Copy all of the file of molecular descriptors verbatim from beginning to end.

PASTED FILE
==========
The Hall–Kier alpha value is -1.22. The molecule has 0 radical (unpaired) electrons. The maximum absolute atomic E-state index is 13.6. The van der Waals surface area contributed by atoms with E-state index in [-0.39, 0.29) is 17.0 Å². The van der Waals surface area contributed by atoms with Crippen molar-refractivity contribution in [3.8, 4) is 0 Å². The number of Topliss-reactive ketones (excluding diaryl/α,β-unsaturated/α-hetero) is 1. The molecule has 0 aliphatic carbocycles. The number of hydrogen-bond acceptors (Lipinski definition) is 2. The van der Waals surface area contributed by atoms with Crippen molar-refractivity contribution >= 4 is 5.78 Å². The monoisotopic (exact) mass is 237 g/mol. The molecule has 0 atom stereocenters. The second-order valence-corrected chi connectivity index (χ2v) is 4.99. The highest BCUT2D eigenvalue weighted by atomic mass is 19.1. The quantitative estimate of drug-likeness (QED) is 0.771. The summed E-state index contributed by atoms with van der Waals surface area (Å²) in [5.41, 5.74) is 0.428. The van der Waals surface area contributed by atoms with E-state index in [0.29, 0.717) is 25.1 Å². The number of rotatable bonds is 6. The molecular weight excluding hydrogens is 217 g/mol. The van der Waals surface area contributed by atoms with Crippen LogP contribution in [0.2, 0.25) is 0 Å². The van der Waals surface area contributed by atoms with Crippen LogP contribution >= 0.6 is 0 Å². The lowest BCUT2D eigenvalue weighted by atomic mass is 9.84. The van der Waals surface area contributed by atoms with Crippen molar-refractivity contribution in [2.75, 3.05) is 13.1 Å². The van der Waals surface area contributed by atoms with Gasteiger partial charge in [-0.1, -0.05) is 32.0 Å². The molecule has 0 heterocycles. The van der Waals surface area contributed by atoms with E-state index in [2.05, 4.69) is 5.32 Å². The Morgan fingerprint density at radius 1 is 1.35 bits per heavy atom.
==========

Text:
The Hall–Kier alpha value is -1.22. The molecule has 0 radical (unpaired) electrons. The maximum absolute atomic E-state index is 13.6. The van der Waals surface area contributed by atoms with E-state index in [-0.39, 0.29) is 17.0 Å². The van der Waals surface area contributed by atoms with Crippen molar-refractivity contribution in [3.8, 4) is 0 Å². The number of Topliss-reactive ketones (excluding diaryl/α,β-unsaturated/α-hetero) is 1. The molecule has 0 aliphatic carbocycles. The number of hydrogen-bond acceptors (Lipinski definition) is 2. The van der Waals surface area contributed by atoms with Crippen molar-refractivity contribution >= 4 is 5.78 Å². The monoisotopic (exact) mass is 237 g/mol. The molecule has 0 atom stereocenters. The second-order valence-corrected chi connectivity index (χ2v) is 4.99. The highest BCUT2D eigenvalue weighted by atomic mass is 19.1. The quantitative estimate of drug-likeness (QED) is 0.771. The summed E-state index contributed by atoms with van der Waals surface area (Å²) in [5.41, 5.74) is 0.428. The van der Waals surface area contributed by atoms with E-state index in [0.29, 0.717) is 25.1 Å². The number of rotatable bonds is 6. The molecular weight excluding hydrogens is 217 g/mol. The van der Waals surface area contributed by atoms with Crippen LogP contribution in [0.2, 0.25) is 0 Å². The van der Waals surface area contributed by atoms with Crippen LogP contribution >= 0.6 is 0 Å². The lowest BCUT2D eigenvalue weighted by atomic mass is 9.84. The van der Waals surface area contributed by atoms with Crippen molar-refractivity contribution in [2.75, 3.05) is 13.1 Å². The van der Waals surface area contributed by atoms with Gasteiger partial charge in [-0.1, -0.05) is 32.0 Å². The molecule has 0 heterocycles. The van der Waals surface area contributed by atoms with E-state index in [2.05, 4.69) is 5.32 Å². The Morgan fingerprint density at radius 1 is 1.35 bits per heavy atom.